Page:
• All classes have been already loaded, linked, and partially initiated. However, this means that only classes and methods that were traced during the image-build process are included in binary and can be used at runtime.  
  • No interpreted code 
    • The generated native code doesn't have to be fully efficient because we don't use profile-guided optimizations that are part of the server compiler(called opto or C2)
  • No burnt CPU for profiling and JIT-ing, simple GC to start (SerialGC)
    • We don't have to start JIT Compiler and JIT our code to make it performant.
  • Generating Image Heap during the native-image build
    • The native application is partially initiated, which means that we can run the Initialization process for some specific classes at build-time (run class static blocks) to prepare some part of the heap and speed up the startup. Please, read an article from Christian Wimmer about Class Initialization GraalVM Native Image.

Sounds good right? Let's check how we can use a native image to solve our problems.

Spring boot 3.0

On the 24th of November, VMware released Spring Boot 3.0! This new version contains a lot of cool new features and improvements. For us, the most notable to resolve our memory issue:

Great, we can now harness the power of native images without doing an effort. Let's make use of this power and deploy our artifact to

To start making use of the native-image we need to update the paketo command:

- name: Build app with pack CLI & publish to GitHub Container Registry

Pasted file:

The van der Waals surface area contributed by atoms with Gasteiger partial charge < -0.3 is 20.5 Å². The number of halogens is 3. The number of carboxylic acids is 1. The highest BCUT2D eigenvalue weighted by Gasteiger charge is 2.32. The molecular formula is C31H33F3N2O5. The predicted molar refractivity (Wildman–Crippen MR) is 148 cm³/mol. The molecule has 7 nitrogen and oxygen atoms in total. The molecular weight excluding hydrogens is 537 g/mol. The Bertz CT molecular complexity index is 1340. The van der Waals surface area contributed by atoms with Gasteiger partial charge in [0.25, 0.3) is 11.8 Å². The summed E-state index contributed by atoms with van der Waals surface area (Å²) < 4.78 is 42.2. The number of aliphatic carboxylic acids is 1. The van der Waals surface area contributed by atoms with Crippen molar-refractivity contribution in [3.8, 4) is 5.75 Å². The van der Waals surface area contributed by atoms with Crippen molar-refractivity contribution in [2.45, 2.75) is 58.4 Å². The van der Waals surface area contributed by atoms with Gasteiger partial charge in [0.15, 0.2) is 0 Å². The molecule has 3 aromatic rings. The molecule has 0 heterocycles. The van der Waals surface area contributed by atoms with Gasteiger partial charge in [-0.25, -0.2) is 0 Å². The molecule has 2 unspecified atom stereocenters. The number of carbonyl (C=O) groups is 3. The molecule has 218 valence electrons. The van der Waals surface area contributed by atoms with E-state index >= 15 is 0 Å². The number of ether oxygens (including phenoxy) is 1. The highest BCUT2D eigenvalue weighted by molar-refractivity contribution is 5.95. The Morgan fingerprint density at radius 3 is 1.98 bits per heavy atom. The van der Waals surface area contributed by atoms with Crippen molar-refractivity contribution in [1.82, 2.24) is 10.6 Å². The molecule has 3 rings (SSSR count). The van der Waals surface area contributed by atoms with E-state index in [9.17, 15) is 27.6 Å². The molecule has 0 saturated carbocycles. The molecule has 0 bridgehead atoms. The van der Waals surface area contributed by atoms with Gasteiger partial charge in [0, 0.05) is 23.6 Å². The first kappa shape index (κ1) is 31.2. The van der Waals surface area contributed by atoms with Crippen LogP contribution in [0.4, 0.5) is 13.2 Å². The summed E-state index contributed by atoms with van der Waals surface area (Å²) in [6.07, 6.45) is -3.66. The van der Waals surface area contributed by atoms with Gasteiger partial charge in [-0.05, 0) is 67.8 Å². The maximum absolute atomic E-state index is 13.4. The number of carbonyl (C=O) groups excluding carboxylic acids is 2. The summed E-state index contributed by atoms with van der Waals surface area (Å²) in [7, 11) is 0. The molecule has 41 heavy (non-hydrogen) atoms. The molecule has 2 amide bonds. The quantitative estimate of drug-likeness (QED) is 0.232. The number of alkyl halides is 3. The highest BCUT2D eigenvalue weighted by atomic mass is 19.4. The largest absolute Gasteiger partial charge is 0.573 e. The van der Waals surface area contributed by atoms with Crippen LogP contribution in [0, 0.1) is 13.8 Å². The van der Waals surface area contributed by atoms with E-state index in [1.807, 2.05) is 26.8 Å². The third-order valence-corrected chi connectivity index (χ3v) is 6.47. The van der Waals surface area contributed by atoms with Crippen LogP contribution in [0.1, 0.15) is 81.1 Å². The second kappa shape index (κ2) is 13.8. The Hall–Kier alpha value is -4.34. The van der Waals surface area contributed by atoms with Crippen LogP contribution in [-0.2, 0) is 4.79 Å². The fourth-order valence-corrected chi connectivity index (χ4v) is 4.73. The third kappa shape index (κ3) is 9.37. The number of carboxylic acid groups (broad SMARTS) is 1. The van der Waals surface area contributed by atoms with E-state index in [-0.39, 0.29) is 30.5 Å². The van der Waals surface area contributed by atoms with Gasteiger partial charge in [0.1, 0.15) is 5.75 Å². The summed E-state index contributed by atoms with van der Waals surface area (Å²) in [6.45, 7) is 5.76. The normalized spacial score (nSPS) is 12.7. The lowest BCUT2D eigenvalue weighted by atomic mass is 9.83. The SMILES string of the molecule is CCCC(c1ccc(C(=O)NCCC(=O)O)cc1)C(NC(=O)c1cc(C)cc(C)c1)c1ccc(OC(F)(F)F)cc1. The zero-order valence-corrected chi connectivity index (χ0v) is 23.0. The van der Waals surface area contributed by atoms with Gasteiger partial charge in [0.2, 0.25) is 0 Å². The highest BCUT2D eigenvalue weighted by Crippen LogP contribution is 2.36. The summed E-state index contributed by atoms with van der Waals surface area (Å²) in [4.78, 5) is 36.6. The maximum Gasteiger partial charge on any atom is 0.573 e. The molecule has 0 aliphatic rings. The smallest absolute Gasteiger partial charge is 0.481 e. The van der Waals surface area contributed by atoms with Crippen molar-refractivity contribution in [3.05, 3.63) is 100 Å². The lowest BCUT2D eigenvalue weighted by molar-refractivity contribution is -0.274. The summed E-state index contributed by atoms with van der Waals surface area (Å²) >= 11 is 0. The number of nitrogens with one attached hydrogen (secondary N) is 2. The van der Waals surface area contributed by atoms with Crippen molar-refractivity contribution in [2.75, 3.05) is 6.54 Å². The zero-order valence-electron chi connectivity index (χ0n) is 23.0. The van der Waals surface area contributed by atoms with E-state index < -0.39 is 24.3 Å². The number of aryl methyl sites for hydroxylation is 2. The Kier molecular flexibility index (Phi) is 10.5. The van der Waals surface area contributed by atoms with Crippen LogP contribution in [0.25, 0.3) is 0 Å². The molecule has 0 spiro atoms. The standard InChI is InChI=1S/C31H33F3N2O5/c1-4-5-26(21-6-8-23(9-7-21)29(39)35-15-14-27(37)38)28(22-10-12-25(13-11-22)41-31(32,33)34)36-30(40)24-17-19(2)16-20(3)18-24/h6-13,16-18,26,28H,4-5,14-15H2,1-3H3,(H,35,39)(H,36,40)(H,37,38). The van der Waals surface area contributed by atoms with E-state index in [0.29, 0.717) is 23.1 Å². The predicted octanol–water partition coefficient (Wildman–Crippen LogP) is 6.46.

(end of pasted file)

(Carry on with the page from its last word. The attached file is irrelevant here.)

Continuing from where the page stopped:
run: |  
    pack build \  
        --builder paketobuildpacks/builder:tiny \  
        --buildpack paketo-buildpacks/graalvm \  
        --buildpack paketo-buildpacks/java-native-image@7.41.0 \  
        --path . \  
        --env "BP_JVM_VERSION=17" \  
        --env "BP_NATIVE_IMAGE=true" \  
        --env "BP_SPRING_CLOUD_BINDINGS_DISABLED=true" \  
        --env "BP_OCI_SOURCE=" \  
        --cache-image \  
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We need to tell paketo that we want to build a native-image, we do this by adding BP_NATIVE_IMAGE=true to the environment variables. For most of the projects, this is already enough to create a native-image. Spring boot 3.0 requires GraalVM 22.3 this is not yet supported out of the box by paketo, so we need to specify which buildpacks we want to use in this case paketo-buildpacks/graalvm and paketo-buildpacks/java-native-image@7.41.0.

Running our workflow again results unfortunately in an error:

Executing native-image -H:+StaticExecutableWithDynamicLibC -jar /workspace 
Error: /workspace is a directory. (-jar requires a valid jarfile)
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This is due to the way Gradle builds work, by default, it produces both a boot-ified and regular JAR file. By itself, this isn't a problem, but Buildpacks need to handle multiple JAR files differently than a single JAR file, and some things like a native-image build still only work with single JAR files.
The good news is that there is an easy fix, we just need to tell Gradle to only build the boot-ified JAR.

In the build.gradle we can set:

tasks.getByName<Jar>("jar") {
    enabled = false
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So with this fix, we can finally deploy our native artifact to and we can see that it works now!
And look at that beautiful low-memory usage! memory usage

Final thoughts

The use of buildpacks is an excellent choice to simplify the deployment process of cloud-native applications, even for those without significant deployment experience. Platforms like make it even easier to get started with buildpacks by supporting them out of the box.

Furthermore, buildpacks offer several advantages, such as modularization, performance optimization, ease of maintenance, and metadata provision. In this blog, you have seen how to use to deploy a Spring Boot application using buildpacks and GraalVM native images to address memory problems.

In summary, using buildpacks is a reliable and efficient way to deploy your applications and is highly recommended for any application deployment requirements.

Let me know if you agree or have a different opinion! :D

Discussion (1)

sebastiaankoot profile image
Sebastiaan Koot

Useful article Kevin!